Nutrition Journal publishes Johns Hopkins Research

bee quest integrative doctor Kohlstadt

How can we get middle schoolers excited about learning nutrition? Dr. Kohlstadt and researchers at Johns Hopkins Center for Human Nutrition have a ready answer – youth leaders! Their findings published in this week’s Nutrition Journal are the first where high school students invent, from start to finish, an online nutrition intervention for 10 to 12 year old preadolescents.

The study harvested a bumper-crop of nutrition-themed projects as diverse as geocaching, pottery, African culture and sports journalism from high school student leaders. This gave researchers a clue to solving another challenge in online nutrition education: How can we engage the senses of smell and taste, and create a social context for healthful food selection using digital media? Again the answer is youth leaders.

The scientific basis posits preadolescents perceive high school age peers as credible and relatable. Peers therefore have a unique opportunity to engage early adolescents in positive health behaviors through nutrition learning such as that recommended by the U.S. Institute of Medicine, who found that academic testing scores improve with 20 hours of nutrition education per year.  Now there’s a peer-to-peer intervention that can potentially engage preadolescents in social, multisensory food experiences using the sight-sound platform of digital technology.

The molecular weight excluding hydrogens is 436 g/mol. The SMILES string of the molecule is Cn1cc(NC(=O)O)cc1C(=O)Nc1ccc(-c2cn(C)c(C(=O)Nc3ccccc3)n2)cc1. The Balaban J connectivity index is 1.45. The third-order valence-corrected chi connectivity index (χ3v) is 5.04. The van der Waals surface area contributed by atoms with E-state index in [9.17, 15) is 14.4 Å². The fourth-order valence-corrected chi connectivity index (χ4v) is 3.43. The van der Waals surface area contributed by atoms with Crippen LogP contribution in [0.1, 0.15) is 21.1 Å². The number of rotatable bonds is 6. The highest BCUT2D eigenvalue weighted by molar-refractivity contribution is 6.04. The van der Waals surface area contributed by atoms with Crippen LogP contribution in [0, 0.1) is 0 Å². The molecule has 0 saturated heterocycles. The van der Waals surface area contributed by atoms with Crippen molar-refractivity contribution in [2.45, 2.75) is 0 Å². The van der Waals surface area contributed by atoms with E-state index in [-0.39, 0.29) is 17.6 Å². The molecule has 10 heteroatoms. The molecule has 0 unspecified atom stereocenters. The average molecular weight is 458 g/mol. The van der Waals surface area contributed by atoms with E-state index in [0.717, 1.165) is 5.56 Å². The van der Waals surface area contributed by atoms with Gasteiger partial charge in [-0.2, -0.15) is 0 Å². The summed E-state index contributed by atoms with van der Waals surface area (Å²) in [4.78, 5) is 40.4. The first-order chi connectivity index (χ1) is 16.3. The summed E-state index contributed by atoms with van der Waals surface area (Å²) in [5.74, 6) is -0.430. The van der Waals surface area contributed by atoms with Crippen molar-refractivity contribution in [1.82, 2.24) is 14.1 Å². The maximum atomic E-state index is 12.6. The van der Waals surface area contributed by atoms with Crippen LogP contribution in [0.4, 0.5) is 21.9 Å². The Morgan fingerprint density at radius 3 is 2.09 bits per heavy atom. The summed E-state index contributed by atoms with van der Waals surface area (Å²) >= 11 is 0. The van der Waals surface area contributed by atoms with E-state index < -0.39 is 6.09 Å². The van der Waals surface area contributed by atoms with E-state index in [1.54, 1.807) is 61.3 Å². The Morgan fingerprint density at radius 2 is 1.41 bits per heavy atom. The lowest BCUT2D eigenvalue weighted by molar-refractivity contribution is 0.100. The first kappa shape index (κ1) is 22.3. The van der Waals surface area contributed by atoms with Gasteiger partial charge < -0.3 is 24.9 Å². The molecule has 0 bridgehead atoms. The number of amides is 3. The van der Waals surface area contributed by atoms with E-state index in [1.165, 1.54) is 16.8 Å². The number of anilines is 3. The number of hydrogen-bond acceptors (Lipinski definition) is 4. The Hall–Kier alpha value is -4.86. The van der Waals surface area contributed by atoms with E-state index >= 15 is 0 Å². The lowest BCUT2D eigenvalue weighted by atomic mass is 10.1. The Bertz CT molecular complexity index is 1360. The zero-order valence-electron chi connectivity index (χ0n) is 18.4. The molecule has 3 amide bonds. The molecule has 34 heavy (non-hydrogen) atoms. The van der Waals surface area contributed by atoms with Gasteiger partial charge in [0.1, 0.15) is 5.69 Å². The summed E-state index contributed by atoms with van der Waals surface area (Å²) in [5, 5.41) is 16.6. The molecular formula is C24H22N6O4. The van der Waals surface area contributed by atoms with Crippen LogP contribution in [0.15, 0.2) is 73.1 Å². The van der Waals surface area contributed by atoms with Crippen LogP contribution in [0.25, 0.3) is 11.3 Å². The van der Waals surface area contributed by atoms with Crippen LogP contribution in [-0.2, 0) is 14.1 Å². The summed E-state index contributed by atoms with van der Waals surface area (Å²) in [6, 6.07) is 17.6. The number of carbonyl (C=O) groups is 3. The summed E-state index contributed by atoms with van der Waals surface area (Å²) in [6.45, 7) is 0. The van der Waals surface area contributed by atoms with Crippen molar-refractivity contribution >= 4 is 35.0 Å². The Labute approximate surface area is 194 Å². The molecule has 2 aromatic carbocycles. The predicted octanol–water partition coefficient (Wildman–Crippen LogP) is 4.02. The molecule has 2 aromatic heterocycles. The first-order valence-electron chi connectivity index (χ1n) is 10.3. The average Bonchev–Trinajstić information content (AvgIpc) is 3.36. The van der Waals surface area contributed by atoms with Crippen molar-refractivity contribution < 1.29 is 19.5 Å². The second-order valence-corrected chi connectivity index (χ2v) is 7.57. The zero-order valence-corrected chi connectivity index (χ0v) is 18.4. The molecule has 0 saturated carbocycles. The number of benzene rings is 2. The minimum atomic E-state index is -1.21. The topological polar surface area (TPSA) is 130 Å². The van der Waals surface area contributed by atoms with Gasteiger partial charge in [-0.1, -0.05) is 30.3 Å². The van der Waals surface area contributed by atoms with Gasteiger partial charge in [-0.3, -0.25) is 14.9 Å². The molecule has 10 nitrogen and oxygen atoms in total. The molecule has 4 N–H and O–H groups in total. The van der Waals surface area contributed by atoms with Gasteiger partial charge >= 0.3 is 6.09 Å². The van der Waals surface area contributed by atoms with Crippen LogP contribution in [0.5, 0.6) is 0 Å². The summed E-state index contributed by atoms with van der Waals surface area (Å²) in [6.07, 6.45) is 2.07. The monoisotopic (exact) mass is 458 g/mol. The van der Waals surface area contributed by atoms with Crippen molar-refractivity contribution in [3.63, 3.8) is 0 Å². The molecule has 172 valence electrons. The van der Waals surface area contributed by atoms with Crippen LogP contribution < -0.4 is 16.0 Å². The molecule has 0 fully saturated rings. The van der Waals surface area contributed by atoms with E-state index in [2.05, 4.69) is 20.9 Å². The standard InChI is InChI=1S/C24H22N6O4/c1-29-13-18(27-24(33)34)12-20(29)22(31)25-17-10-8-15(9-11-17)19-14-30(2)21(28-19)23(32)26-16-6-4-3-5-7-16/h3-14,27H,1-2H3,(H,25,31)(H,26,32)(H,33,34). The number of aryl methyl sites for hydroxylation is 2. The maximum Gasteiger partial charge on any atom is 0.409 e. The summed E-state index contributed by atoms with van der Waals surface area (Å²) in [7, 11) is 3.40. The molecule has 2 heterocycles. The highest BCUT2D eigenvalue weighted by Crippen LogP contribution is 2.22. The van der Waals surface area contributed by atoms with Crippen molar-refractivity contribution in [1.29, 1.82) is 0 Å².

“This project demonstrates the exciting opportunities available when we combine peer-to-peer learning and digital technologies. Tapping into social networked learning is motivating for youth. Most importantly, when learning moves online, geography is no longer the primary factor determining who has access to information and learning experiences – making the reach of any intervention virtually limitless!” says 2015 Fulbright Scholar Kerry Rice, Ed. D, Past Chair at the Department of Educational Technology, Boise State University.

In the scientific paper, titled “Youth Peers Put the ‘Invent’ in NutriBee’s Online Intervention” authors Ingrid Kohlstadt MD, MPH and Joel Gittelsohn, Ph.D. report that 19 of 27 (70%) of selected youth from 12 states and diverse backgrounds, created an online curriculum comprising 10% of NutriBee’s 20-hour intervention. All 19 online projects modeled 1 or more of NutriBee’s 10 positive health behaviors; 8 evoked the chemosenses; 6 conveyed food texture; and 13 provided social context. Additionally, peer leaders perceived career advancement and service learning benefits.

To view the online interactive nutrition materials the youth leaders developed visit www.NutriBee.org/BeeQuest , with applications for Bee Quest 2016 opening in September.

Posted on: June 23, 2015, by : Ellis

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